In true Mollie fashion, I had every intention of writing up separate posts about each of these reads. It now seems like I have finished 3 books in the past 5 months without sharing even one of them on the blog. #momlife
Alas, here there are.
I am super interested in reading and especially interested in learning while I am reading. Call me crazy, but I really enjoy educational books. I want to be as informed as humanly possible, particularly when I am getting myself into a situation that is brand new to me. i.e. having a baby. I do all kinds of research, weighing out the possibilities and preparing myself for various outcomes. I am certain this habit is rooted in anxiety, but informing myself makes me a heck of a lot less anxious.
So when I found out that I was pregnant, I wanted to be informed. I want to be a mom that is making the best decision for my child and how can I do that if I am not aware of all the options. As my birthing instructor shared weekly:
“If you don’t know your options, you don’t have any”
Inform and educate yourself, mamas! Knowledge is power. And knowing all the options allows you to make the best decision you can for you and your baby.
Book 1: Ina May’s Guide to Childbirth, by Ina May Gaskin.
This one was the first recommended to me by my sister and it is quite empowering. The entire first half of the book takes you through a variety of birth stories from many different women. You get to experience recounts of many labors and deliveries. It is incredibly powerful to hear their experiences and know that even in light of some not-so-pleasant situations, these mamas gave birth. Their bodies did what they were meant to do and if they can do it, so can you.
Ina May is a well-known midwife, delivering babies at her birthing center of The Farm in Tennessee. She has decades of experience and has a lot of knowledge to share with expecting moms. While reading her book I became aware of topics I hadn’t even considered needing to look into including: delayed umbilical cord clamping, time limitations put on women regarding the length of their labor depending on the provider, the use of episiotomies and standard newborn procedures. I bookmarked many sections in her book and I still intend to go back a revisit them before baby O. arrives.
Ina May makes pregnancy and the birthing process very real. She wants readers to be informed. I learned a lot from her book, even though I felt like I already knew quite a bit. Mostly what I learned? Pregnancy and delivering a baby is not what Hollywood makes it appear. It’s a lot more raw than that. And at the same time, BIRTH IS BEAUTIFUL AND MIRACULOUS.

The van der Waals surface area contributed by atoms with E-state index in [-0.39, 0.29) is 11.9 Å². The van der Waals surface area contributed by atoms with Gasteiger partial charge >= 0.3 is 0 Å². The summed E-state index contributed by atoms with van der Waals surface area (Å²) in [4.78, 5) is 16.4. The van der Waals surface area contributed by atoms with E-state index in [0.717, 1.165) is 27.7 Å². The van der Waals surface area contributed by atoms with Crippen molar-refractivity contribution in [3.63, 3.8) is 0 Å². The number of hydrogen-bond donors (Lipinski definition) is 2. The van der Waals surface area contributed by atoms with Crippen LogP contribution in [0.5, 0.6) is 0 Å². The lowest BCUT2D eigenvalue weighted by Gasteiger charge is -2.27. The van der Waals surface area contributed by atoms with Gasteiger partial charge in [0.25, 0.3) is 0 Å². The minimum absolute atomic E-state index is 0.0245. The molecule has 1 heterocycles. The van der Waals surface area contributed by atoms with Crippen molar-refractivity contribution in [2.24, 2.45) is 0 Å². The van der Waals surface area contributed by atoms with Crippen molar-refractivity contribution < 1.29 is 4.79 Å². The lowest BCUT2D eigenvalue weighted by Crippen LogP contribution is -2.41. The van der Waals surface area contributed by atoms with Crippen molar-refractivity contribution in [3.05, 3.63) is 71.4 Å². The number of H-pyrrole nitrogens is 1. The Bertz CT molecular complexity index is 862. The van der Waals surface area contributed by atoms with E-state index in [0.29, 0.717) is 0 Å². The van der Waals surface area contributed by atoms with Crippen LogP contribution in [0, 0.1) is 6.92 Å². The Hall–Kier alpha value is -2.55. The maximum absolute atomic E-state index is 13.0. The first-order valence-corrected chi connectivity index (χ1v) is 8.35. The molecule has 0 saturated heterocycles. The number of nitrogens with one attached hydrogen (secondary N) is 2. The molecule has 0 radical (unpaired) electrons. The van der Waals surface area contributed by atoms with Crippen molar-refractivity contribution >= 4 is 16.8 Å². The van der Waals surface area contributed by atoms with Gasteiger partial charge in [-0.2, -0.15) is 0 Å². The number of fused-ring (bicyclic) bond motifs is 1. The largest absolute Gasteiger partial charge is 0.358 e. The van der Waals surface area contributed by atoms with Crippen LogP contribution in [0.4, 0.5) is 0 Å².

While it is definitely geared toward a natural birth/home birth setting, you won’t regret reading it!
Book 2: Natural Hospital Birth, by Cynthia Gabriel
This one was recommended to me our doula and it is actually written by a doula. She shares her experiences after working with many women desiring natural births while delivering in the hospital setting. She discusses all of the stages of
labor in both a concise and comprehensive manner. She gives tips on labor positions, what to do during labor and how to know when to go to the hospital. She also briefly talks about newborn procedures, including the pros and cons of each.
Cynthia Gabriel educates with a non-judgemental attitude. She provides information without trying to sway parents one way or the other on which decisions to make regarding the birth and care of their child. She simply provides information and empowers women to make that best choice they can for their bodies and their babies.
I think most importantly, she guides mamas into finding a care provider that supports their choices, standing up for what they believe in and truly advocating for the care they want, no matter what that care is.
Book 3: Mindful Birthing, by Nancy Bardacke
This one, I am still reading. It was also recommended by my doula and my prenatal yoga instructor. The writer founded and teaches a birthing course called Mindfulness-Based Childbirth and Parenting. Her book is a recap of this course for mamas who cannot or do not want to take the live course.
So far, the book has walked me through various mindfulness practices to apply to labor including a full body scan, several breathing exercises, communication exercises and mindful walking. She provides these tools as a way to not only prepare for birth, but to also prepare for parenting, enhance relationships and help mamas stay in the present moment. This last skill, from what I understand, it HUGELY beneficial during labor.
Staying in the present moment means taking each contraction as it
occurs. Not worrying about previous contractions or when labor will end. Literally taking the process one minute, one second at a time. The truth is, we cannot control the progression of labor. What we can do is stay present and focused, making labor as tolerable as possible.
I love this book so much that I bought it and intend to read it again. It applies to life, not just labor.
Happy Reading, Mamas!!